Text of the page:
So Klaus and I tried to integrate other musicians into our concept of performing live. But then it became apparent that others didn't understand or comprehend our musical ideas of how Neu! music had to sound. So, after doing a few concerts with Uli Trepte (Guru Guru) and Eberhard Kranemann (Kraftwerk, Fritz Müller) we were pretty frustrated, and by the end of 1972 we gave up on performing live.

PSF: Why did Neu! go on hiatus after this? How did Harmonia come together?

MR: The first Neu! album was released in 1972 on United Artists in Great Britain and was, as it was in Germany, an immediate success. United Artists wanted us to tour England in the beginning of 1973, and we started to think over a solution to the problem of live performances. I already knew Cluster musicians Hans-Joachim Roedelius and Dieter Moebius, and I really liked Im Süden from Cluster II. So I figured Joachim and Moebius might be a good reinforcement for Neu! live performances. I took my guitar, drove to the Weserbergland during Easter 1973, and Roedelius and I improvised in the studio.

Apart from the fact that I was fascinated by the whole ambience (I am still living there), this encounter was a musical discovery which suddenly meant a lot more to me than Neu! Roedelius and Moebius were also convinced, so in June of 1973 I finally moved from Düsseldorf to Weserbergland and we founded Harmonia.

PSF: How did your work with Cluster and Harmonia impact your own work?

MR: It is hard to tell which experience has a specific effect on oneself. All I know is that I cannot imagine my development - not just the musical one - without the experience of living together and working with Harmonia. This is where I found the depth and magic, which I missed in my recent work with Klaus Dinger.

Turning to more free and more silent sound experiments was as important as the musicians whose personalities I got to know during this period. It was only working with Harmonia that I could move on and develop and this enabled me later on to compose titles such as Isi, Seeland or Flammende Herzen.

PSF: Brian Eno seems to have been a big fan - could you talk about your work with him? And what did you think of his own work at the time - Another Green World seems heavily influenced by Harmonia...

MR: In 1974, Brian Eno came to a Harmonia concert, and we liked each other immediately. He wasn't at all the eccentric pop star you might believe him to be from the Roxy Music era. Everybody in Harmonia was really fond of the first Roxy Music albums, but we didn't want to draw from those for our own music, we just like to listen to them quite often.

We also checked out Brian's first solo projects - Here Come The Warm Jets and No Pussyfooting with Robert Fripp - but I never really liked them a great deal. Brian's later albums - Another Green World, Before And After Science, etc. - I liked a lot. But I always had the rule that my own work shouldn't be influenced, especially during periods when I work on new music - I barely listen to anything else during that time, at least not from the pop music world.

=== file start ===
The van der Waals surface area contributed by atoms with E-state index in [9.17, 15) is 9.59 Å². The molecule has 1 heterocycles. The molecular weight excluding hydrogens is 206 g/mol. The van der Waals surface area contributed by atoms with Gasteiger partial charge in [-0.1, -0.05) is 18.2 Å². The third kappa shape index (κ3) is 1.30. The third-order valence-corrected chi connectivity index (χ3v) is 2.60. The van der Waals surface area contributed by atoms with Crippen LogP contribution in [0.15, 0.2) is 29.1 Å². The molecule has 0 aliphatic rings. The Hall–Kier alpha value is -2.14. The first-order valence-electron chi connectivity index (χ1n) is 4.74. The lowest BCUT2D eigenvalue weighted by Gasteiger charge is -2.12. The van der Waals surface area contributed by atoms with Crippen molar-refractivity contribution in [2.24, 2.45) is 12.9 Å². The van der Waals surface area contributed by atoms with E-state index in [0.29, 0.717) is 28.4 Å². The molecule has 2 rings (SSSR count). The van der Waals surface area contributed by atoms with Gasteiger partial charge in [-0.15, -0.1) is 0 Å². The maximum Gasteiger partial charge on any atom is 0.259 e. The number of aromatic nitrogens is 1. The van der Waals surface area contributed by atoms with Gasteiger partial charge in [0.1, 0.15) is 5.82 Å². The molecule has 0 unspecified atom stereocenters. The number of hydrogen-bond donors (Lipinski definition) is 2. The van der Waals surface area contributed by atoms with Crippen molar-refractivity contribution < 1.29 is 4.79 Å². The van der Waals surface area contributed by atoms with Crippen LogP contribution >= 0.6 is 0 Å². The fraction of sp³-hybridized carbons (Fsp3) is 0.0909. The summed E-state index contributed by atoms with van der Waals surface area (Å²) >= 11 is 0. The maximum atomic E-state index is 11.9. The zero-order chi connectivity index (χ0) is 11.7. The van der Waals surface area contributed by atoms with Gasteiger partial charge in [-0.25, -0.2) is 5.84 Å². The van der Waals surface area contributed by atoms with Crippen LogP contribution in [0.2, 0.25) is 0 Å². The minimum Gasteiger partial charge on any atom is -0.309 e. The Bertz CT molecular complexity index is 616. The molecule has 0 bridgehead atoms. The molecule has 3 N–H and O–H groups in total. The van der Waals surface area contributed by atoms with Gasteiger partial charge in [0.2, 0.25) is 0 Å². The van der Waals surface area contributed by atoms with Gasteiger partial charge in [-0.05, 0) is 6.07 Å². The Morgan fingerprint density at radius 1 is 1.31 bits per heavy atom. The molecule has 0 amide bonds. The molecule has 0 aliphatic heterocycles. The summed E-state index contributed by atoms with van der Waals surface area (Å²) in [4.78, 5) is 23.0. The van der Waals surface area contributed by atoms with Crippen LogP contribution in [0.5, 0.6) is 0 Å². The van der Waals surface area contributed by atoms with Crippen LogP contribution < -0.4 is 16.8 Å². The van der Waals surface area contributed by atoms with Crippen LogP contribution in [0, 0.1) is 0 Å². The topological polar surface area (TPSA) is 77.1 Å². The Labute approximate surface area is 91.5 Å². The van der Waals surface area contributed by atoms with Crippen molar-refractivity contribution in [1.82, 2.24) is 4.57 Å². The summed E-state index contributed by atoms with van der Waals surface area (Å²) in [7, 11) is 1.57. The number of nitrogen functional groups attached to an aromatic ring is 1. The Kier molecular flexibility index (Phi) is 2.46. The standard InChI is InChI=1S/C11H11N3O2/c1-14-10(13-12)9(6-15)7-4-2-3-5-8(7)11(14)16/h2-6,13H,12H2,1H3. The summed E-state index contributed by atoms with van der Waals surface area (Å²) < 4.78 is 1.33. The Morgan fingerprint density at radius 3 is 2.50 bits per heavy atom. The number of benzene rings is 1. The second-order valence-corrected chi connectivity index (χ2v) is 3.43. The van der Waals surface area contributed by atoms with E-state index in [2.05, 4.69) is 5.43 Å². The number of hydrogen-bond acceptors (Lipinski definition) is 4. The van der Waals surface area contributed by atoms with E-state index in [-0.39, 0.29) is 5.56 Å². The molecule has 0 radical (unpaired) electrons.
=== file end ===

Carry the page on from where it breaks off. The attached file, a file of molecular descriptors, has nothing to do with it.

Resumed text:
But of course an exertion of influence never can be ruled out, even if it is not desired. Brian often explained to us and journalists that he knew the "new music" from Germany back then and that he liked it a lot (Can, Neu!, Cluster, Harmonia, Kraftwerk), but I don't want to speculate about a possible influence his preoccupation with our music might have had on him. Fact of the matter is nobody lives by himself on an island and creates his music out of a vacuum. And this applies to all of us.

The meeting with Brian led to the sessions in the Harmonia studio in 1976, out of which recently the album from Harmonia 76, Tracks And Traces (Rykodisc; 1997), has been released. It was a very special experience to listen to that music after all those years and to realize how fresh I had kept it - emotionally - in my memory. The relaxed work with Brian was very exciting and productive for all of us.

PSF: How did Neu! get back together for Neu! 75? How were those sessions different from the older band, and was any material recorded for another album?

MR: Neu!'s recording commitment with Brain/Metronome was three albums. In order to fulfill this contract - and because I felt a musical interest to work with Klaus Dinger again, to realize certain ideas which weren't possible in the Harmonia context - I composed some tracks, and Klaus and Conny Plank went to the new Conny Plank Studio in 1974.

It was my agreement with Klaus that we would record one side of the album in the classic Neu! style - just the two of us - and the B-side would be recorded by a four piece band, in which two drummers would take over Klaus' drum part: Thomas Dinger - Klaus' brother - and Hans Lampe, who had worked as an assistant engineer with Conny Plank. Back then, Klaus insisted on performing live, and for this purpose he had trained both of those musicians with his style.

For me, this lineup wasn't musically satisfactory for a live performance, but in the studio we did alright. Hero is one of my favorite Neu! tracks when I am in the mood. After recording Neu! 75, I moved on with Harmonia and Klaus started his project La Düsseldorf, still working with both drummers.

PSF: I've also heard that David Bowie was interested in Neu! Did you get to meet or work with him?